Vito Flaker is a professor of social work at the Faculty for Social Work, University of Ljubljana, Slovenia. He is a director of Social Work School of Theory and Practice at Inter-university Centre in Dubrovnik. He is an activist and innovator in community mental health, long-term care, harm reduction and community action. He was involved in several deinstitutionalisation and social care developments in Slovenia, Serbia, Albania, Croatia and Sri Lanka.
OBJECTIVES: Needs are at basis of the long-term care response, nevertheless usually used primarily as a technical term, taken for granted. THEORETICAL BASE: Needs are a paramount, omnipresent, and key concept in social policy, social work and in health care, containing layers of historical contradictory dispositions, simultaneously establishing ‘needs’ as a lack, a right, a norm, and a desire. In long-term care the primacy of ‘basic’, bodily needs is often asserted on the account of ‘social’ needs, basing this reduction on Maslow’s notion of a hierarchy of needs. METHODS: We deconstruct the hierarchy by using the example of breathing. OUTCOMES: We demonstrate a need for terminological clarity in distinguishing between the vital functions, the activities of daily living, and the needs. The needs being not only descriptive, indicative terms, but also imperative and deontic, and therefore must always be deconstructed and based on personal goals, priorities and desires. SOCIAL WORK IMPLICATIONS: Since the life (bodily) functions and activities of living are only instrumental to the person’s priorities, ‘needs’ should be always seen as hierarchy of personal priorities – setting thus an important contribution of social work perspective to the emerging systems of long-term care.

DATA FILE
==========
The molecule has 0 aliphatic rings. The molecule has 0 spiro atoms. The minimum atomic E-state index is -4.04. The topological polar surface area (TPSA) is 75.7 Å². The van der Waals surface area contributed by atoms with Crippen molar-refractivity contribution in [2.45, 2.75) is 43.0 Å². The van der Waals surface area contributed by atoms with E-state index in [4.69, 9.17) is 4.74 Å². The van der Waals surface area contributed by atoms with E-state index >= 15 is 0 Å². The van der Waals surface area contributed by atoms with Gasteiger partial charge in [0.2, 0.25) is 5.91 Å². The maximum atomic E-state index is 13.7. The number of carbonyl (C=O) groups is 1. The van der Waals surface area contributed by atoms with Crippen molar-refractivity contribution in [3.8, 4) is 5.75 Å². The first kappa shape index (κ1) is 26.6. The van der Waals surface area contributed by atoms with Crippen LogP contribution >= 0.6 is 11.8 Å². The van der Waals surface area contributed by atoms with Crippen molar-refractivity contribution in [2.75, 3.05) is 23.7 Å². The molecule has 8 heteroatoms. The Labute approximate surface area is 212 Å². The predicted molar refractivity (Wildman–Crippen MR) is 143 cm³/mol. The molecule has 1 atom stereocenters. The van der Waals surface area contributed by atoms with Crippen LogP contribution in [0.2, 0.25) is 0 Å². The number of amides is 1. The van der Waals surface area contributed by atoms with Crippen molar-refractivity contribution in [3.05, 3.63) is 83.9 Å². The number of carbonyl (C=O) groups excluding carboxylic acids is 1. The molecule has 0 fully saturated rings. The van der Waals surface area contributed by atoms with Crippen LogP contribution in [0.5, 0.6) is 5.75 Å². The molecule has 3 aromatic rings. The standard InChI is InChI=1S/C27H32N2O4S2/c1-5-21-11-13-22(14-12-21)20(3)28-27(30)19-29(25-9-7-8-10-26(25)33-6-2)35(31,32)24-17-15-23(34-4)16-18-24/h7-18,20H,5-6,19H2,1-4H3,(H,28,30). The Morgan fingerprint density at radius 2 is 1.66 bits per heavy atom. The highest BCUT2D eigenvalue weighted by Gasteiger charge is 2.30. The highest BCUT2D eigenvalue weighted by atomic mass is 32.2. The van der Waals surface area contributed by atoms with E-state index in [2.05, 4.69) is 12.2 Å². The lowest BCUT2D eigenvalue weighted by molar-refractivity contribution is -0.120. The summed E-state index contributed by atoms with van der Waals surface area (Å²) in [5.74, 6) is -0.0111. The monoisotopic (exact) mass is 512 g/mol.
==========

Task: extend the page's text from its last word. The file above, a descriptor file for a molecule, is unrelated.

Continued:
needs, Maslow, breathing, long-term care, assessment